A bridge from North Africa to Europe to save the lives of thousands of people dying in the Mediterranean. What sounds like a concrete political decision to end the humanitarian catastrophe at Europe's shores is in fact the most recent art work by the Berlin-based Centre for Political Beauty. Interview with the Centre's Chief of Staff Cesy Leonard by Annamária Tóth
Far from purely humanistic, the “Jean-Monnet-Bridge” is also a long-term economic investment government needed in times of crisis. Construction of the Jean-Monnet-Bridge, a project of the Austrian government, is planned to end by 2030. Until then, in order to end the deadly drama staged on a daily basis in the sea between Europe and North Africa, the Austrian government has decided to erect rescue platforms (around a 1.000) in the Mediterranean equipped with navigation lights, food reserves, an emergency call device, photovoltaic modules, a flagpole, life belts, a camera and two anchors. “If they were installed in the right manner, the platforms would be a reasonable and practical way to save human lives. How easy it would be for us wealthy countries to end the endless death toll in the Mediterranean – but we do not do it!”, Cesy Leonard, Chief of Staff at the Centre, argues. This is why the Centre for Political Beauty (CPB) has decided to act and has already installed the first island close to the Italian shores, Leonard explains: “The whole work is funded by the Wienwoche [a Viennese cultural festival; editor's note] and this is one of the reasons why we have chosen Austria. The first rescue platform is just a prototype to see how long it will last: whether it will survive the winter and whether it will remain fixed to the spot where we have installed it. We will decide how to continue the project next spring.”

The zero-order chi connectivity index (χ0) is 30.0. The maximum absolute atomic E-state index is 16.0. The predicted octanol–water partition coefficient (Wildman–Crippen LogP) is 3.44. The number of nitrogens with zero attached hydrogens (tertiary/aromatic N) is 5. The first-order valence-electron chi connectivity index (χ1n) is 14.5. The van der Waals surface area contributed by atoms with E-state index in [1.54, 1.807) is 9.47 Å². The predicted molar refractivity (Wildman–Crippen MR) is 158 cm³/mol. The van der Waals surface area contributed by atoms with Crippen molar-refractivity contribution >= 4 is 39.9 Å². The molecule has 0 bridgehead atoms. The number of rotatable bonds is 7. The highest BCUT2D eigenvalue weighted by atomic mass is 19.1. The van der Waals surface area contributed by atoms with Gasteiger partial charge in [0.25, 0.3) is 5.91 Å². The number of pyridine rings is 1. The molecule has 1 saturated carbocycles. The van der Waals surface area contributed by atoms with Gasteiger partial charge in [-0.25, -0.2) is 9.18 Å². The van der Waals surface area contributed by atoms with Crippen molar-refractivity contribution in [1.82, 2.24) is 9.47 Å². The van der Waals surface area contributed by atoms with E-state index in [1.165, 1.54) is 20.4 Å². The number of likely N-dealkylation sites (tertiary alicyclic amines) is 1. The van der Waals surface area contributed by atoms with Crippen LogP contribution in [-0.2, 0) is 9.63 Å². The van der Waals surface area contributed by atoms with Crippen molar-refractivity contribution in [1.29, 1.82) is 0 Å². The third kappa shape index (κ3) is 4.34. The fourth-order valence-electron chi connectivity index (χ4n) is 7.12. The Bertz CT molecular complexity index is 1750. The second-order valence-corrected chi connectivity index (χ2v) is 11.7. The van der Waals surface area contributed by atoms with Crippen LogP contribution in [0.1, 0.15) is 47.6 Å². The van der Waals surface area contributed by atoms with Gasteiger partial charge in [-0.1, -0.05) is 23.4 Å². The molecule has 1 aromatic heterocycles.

Burying the dead: an impious act?
What can art do and how far can it go? This is a recurrent question when reading about the Centre for Political Beauty, whether they are building bridges from North Africa to Europe, starting campaigns in which German families can take in Syrian refugee children, or are planning the “First Fall of the European Wall”. In their intervention “The Dead are coming”, they exhumed the corpses of two refugees who had died at Europe's Southern shores to bury them publicly in Berlin, thus creating a huge controversy whether it was justifiable to go as far as to exhume, transport and bury corpses for the purpose of transmitting an artistic message. While some described the act as shocking or cynical, others found it impious – and it created an uproar and debate on the death toll at Europe’s shores.
In the end, the question might have be reformulated: How far does art have to go in order to make people react and act? “Reality is incredibly cruel and goes much further [than our interventions]”, Leonard argues. “Just think of it: in June 2015, we buried two people in Germany in a dignified manner. In August, the title 'The Dead are coming' became reality when 71 people were discovered dead in a truck in Eastern Austria. Faced with situations like that, it is not enough to go on the streets to demonstrate or do some 'artsy little interventions'; you have to shock and open up people's eyes.”
Political artists, not activists
Finding shocking stories is one thing – but presenting them in a manner that actually initiates debates is another. And the CPB has shown over the years that they know how to open up people's eyes and stir up controversies by asking the right questions: “At the beginning of each intervention, we work in a very small team. We have some ideas and decide for the catchiest one. We develop this idea further over months and in lots of detail. We read everything we can find on the topic, we travel to the very places in question. Most of the time we already feel that something is going rotten somewhere – as was the case with the corpses we buried [in “The Dead are coming”, editor’s note]. And we ask questions such as: what is actually happening with the many unknown dead people at Europe's external borders? Why does this not happen to us? Why do we not hear from them? The topic of migration and asylum is of course one of the most pressing questions of our times. It just bothers us way too much not to take a stand on it and leave our fingers away from it – but surely, other interventions will also come again.”